For all who haven't visited Italy, it is so wonderful--plan it now! When I go back, I feel as if I've gone home--but then I feel like that when I got back to Texas, too.

Shirley said...

Am looking forward to reading "A Killing at Cotton Hill". I grew up on a Texas farm with a really tiny town about 2 miles away where we bought groceries and traded gossip. I rode the school bus 7 miles to a slightly larger town where I attended school. Will enjoy comparing my small town memories with those in your book.

Pat Browning said...

Terry,

I love regional mysteries set in small towns. Texas and Oklahoma towns are high on my list. I lived briefly in Dallas in the mid-1950s when it was still a small town -- easy to get around, easy to meet people,local color in spades.

A KILLING IN COTTON HILL sounds like my kind of book. Good luck with it, and thanks for posting.

Pat Browning

Judy said...

I'm half-Italian and I've seen a tiny bit of Italy, but only dream of spending weeks/months/years there. Would love to seek out my Arpaia relatives. But I was born in Ohio and I'm sure there are lots of stories there as well. Our lives are backstories. Thanks for the heads up and reminder.

Terry Shames said...

I'm back again after a wonderful Sisters in Crime meeting with the Norcal Chapter's Peggy Lucke talking about short stories. I love workshops. They always remind me of one little thing or another that I think will improve me work. And Peggy is a gem--great speaker with practical experience.

Thanks to all who are eager to read my book. It really was fun to write. And so was the next one. And the third one is coming up!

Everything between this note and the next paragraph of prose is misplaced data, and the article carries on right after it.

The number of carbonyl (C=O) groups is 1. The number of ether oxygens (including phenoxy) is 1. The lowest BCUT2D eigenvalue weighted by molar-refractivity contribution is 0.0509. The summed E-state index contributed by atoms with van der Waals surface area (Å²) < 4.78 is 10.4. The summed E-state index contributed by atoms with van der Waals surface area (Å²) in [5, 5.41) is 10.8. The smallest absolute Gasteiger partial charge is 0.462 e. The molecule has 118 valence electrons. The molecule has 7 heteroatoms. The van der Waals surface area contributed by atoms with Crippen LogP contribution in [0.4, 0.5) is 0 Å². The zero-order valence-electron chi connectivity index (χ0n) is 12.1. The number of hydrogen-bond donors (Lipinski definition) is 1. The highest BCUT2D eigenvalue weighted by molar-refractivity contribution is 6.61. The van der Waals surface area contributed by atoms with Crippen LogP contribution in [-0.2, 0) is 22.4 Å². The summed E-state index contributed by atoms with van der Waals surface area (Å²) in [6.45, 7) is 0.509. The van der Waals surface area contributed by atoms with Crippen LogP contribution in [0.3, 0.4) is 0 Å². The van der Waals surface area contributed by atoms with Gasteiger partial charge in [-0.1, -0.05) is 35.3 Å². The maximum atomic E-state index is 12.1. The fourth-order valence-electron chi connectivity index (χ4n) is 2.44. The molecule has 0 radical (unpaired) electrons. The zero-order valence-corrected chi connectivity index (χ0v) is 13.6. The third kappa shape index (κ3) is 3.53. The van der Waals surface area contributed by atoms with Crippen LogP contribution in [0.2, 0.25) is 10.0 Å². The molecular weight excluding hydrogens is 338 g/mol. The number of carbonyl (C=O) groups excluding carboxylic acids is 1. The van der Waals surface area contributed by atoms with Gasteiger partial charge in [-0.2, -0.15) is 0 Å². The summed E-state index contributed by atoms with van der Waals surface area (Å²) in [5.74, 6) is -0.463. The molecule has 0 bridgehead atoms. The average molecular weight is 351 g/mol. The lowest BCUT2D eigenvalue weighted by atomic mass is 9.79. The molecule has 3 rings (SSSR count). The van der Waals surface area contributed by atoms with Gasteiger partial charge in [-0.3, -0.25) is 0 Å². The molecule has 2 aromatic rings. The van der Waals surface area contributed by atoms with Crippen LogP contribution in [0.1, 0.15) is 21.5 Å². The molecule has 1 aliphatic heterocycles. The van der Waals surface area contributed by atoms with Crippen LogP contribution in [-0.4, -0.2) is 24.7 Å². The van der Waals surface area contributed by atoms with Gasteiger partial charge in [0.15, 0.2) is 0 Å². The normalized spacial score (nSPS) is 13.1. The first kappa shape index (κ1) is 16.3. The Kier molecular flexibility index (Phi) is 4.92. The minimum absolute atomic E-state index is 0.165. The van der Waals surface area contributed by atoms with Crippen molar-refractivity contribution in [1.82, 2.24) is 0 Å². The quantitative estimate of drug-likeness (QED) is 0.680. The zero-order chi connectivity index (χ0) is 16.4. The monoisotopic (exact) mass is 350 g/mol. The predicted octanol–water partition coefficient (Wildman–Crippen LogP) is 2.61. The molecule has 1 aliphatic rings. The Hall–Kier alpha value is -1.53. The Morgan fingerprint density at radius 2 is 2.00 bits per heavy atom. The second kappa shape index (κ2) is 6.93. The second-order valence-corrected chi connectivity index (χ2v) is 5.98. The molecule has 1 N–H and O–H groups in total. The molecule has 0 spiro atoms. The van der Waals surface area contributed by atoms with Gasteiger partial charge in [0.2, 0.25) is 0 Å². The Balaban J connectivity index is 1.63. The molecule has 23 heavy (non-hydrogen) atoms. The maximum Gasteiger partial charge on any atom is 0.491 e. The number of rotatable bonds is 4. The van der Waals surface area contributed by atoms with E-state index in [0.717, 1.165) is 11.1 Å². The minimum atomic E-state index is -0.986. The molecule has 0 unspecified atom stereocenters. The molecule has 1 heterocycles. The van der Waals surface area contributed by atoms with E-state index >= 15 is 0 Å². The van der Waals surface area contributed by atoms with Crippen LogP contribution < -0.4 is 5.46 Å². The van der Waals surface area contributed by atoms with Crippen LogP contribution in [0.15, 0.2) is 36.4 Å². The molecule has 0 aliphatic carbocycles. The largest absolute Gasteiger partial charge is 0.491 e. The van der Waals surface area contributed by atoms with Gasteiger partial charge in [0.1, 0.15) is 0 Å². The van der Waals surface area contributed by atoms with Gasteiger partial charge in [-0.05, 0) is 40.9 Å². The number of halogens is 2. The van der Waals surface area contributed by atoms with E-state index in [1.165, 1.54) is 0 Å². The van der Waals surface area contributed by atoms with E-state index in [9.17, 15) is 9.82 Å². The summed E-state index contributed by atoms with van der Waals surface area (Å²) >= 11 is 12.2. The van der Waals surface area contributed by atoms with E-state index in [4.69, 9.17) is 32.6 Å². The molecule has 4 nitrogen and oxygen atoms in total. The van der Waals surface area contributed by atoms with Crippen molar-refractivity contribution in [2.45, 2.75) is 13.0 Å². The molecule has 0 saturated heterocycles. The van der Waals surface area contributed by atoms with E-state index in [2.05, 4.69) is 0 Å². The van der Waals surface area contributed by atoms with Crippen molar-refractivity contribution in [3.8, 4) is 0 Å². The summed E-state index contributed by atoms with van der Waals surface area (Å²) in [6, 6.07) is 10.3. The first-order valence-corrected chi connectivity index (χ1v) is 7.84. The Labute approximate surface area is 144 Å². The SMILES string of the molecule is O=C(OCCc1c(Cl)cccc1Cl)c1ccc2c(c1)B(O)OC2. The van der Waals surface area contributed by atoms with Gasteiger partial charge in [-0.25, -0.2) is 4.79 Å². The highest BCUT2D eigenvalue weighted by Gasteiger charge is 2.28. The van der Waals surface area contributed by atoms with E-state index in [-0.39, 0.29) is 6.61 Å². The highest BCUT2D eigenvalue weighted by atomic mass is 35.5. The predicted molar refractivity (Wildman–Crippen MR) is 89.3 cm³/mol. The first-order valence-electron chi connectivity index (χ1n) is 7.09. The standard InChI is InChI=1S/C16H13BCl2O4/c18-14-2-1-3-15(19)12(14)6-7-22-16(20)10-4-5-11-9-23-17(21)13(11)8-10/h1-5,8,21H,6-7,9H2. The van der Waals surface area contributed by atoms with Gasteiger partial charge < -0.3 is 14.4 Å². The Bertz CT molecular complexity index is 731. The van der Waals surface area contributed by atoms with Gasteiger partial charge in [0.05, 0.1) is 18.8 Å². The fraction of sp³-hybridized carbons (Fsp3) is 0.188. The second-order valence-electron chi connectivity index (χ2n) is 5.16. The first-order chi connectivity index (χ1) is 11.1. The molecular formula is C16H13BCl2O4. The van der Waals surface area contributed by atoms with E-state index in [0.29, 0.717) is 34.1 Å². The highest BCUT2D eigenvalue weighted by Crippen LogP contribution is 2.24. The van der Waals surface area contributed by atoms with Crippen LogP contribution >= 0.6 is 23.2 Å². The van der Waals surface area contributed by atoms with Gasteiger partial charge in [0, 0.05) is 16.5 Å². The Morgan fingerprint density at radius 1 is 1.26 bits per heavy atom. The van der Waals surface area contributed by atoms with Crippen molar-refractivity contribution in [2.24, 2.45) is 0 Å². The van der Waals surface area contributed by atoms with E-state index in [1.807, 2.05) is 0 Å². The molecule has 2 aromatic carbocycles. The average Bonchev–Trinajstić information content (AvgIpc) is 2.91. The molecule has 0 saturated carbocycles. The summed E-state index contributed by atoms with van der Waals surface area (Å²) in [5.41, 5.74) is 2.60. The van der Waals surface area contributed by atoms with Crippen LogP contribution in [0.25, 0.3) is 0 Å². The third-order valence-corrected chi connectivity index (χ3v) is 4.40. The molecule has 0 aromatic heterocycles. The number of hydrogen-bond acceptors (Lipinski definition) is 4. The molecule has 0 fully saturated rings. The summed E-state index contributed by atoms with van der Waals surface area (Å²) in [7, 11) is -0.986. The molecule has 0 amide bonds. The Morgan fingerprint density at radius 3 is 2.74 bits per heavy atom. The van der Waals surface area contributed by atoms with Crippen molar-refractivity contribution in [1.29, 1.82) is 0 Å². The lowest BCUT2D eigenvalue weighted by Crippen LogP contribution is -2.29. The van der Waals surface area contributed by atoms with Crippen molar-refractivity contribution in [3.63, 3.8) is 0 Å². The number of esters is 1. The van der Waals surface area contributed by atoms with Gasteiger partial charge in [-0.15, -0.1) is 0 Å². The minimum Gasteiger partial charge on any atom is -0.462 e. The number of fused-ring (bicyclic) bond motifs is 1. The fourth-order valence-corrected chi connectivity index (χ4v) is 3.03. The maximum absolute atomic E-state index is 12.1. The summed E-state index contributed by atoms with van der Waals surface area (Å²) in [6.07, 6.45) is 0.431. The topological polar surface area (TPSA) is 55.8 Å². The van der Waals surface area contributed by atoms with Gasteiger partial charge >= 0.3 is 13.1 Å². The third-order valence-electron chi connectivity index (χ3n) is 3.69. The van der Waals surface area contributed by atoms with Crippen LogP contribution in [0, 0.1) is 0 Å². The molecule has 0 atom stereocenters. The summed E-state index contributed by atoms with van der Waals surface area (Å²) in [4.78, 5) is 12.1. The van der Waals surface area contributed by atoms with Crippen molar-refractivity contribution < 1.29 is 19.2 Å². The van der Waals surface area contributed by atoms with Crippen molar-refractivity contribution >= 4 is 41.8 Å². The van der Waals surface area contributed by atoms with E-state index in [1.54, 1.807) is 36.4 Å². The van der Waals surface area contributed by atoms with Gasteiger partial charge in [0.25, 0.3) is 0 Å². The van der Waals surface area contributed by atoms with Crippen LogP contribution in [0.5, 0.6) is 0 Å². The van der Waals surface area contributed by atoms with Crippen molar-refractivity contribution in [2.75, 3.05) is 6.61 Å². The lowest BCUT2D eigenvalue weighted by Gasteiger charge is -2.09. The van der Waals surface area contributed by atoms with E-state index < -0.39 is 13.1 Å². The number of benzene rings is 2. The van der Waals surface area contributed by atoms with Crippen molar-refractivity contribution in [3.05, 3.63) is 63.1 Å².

Cathy Perkins said...

We thought moving from the East Coast to a smaller town in the Pacific Northwest was a cultural eye-opener. Now we're in the process of moving into the Cascades - outside a very small town - and it already feels like "home." We're finding our niche in the rhythms of the town and like you, are recognized in the stores, post office...

It's great to have the activities associated with Seattle nearby, but sitting on the back deck watching the sunset over the river has a huge appeal as well.

I love bringing a sense of place into my own stories and love that you've woven the special aspects of Texas into yours!

ana manwaring said...

Hi Terry, I love your analogy. Mexico opened my eyes--I'd lived in hamlets (still do)surrounded by suburbs. Growing up, I knew everybody and didn't realize there was more outside of my small town experience. In Mexico I experienced the same. I loved feeling a part of the community. I'm looking forward to reading the book--I've got some family in Texas.

Terry Shames said...

Ana, that's exactly the feeling--like you know everyone and wherever you go, you feel like you belong.

Janet C said...

No need to enter me for a copy of the book. I just finished reading it, and I loved it. If you were having a drawing for the second book, I'd enter right this minute.

Terry Shames said...

Janet, that's so nice. The book is all done, waiting for proofreader. It will be out January 7!

cmgren said...

Sounds like my kind of read.